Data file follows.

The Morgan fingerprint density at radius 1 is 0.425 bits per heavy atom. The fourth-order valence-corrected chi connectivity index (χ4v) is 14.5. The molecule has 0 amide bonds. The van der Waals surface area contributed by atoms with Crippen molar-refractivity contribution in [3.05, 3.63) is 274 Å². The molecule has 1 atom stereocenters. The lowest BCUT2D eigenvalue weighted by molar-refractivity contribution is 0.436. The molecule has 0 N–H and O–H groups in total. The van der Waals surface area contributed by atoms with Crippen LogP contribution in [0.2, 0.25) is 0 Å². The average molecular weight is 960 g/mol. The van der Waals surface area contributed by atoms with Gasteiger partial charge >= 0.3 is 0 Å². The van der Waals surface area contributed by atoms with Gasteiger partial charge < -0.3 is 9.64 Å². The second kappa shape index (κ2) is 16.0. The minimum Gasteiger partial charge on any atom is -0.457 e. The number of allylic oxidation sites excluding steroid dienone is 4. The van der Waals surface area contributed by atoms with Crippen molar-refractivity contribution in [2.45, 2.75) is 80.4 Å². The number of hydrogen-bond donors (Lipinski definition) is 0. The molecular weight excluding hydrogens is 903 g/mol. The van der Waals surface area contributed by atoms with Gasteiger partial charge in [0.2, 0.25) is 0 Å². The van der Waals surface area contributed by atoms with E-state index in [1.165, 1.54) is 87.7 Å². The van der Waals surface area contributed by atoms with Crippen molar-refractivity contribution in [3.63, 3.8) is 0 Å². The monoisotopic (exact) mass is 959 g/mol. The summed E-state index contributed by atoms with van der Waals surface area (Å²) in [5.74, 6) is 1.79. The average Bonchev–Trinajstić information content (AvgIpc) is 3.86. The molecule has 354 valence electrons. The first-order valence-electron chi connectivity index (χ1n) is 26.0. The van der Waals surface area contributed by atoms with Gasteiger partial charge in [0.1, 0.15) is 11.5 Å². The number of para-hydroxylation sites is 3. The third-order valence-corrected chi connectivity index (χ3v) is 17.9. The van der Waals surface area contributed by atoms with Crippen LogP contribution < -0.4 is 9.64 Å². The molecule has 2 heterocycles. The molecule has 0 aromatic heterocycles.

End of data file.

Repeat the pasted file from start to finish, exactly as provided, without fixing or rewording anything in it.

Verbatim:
The Morgan fingerprint density at radius 1 is 0.425 bits per heavy atom. The fourth-order valence-corrected chi connectivity index (χ4v) is 14.5. The molecule has 0 amide bonds. The van der Waals surface area contributed by atoms with Crippen molar-refractivity contribution in [3.05, 3.63) is 274 Å². The molecule has 1 atom stereocenters. The lowest BCUT2D eigenvalue weighted by molar-refractivity contribution is 0.436. The molecule has 0 N–H and O–H groups in total. The van der Waals surface area contributed by atoms with Crippen LogP contribution in [0.2, 0.25) is 0 Å². The average molecular weight is 960 g/mol. The van der Waals surface area contributed by atoms with Gasteiger partial charge >= 0.3 is 0 Å². The van der Waals surface area contributed by atoms with Gasteiger partial charge < -0.3 is 9.64 Å². The second kappa shape index (κ2) is 16.0. The minimum Gasteiger partial charge on any atom is -0.457 e. The number of allylic oxidation sites excluding steroid dienone is 4. The van der Waals surface area contributed by atoms with Crippen molar-refractivity contribution in [2.45, 2.75) is 80.4 Å². The number of hydrogen-bond donors (Lipinski definition) is 0. The molecular weight excluding hydrogens is 903 g/mol. The van der Waals surface area contributed by atoms with Gasteiger partial charge in [0.2, 0.25) is 0 Å². The van der Waals surface area contributed by atoms with E-state index in [1.165, 1.54) is 87.7 Å². The van der Waals surface area contributed by atoms with Crippen molar-refractivity contribution in [3.63, 3.8) is 0 Å². The monoisotopic (exact) mass is 959 g/mol. The summed E-state index contributed by atoms with van der Waals surface area (Å²) in [5.74, 6) is 1.79. The average Bonchev–Trinajstić information content (AvgIpc) is 3.86. The molecule has 354 valence electrons. The first-order valence-electron chi connectivity index (χ1n) is 26.0. The van der Waals surface area contributed by atoms with Gasteiger partial charge in [0.1, 0.15) is 11.5 Å². The number of para-hydroxylation sites is 3. The third-order valence-corrected chi connectivity index (χ3v) is 17.9. The van der Waals surface area contributed by atoms with Crippen LogP contribution < -0.4 is 9.64 Å². The molecule has 2 heterocycles. The molecule has 0 aromatic heterocycles.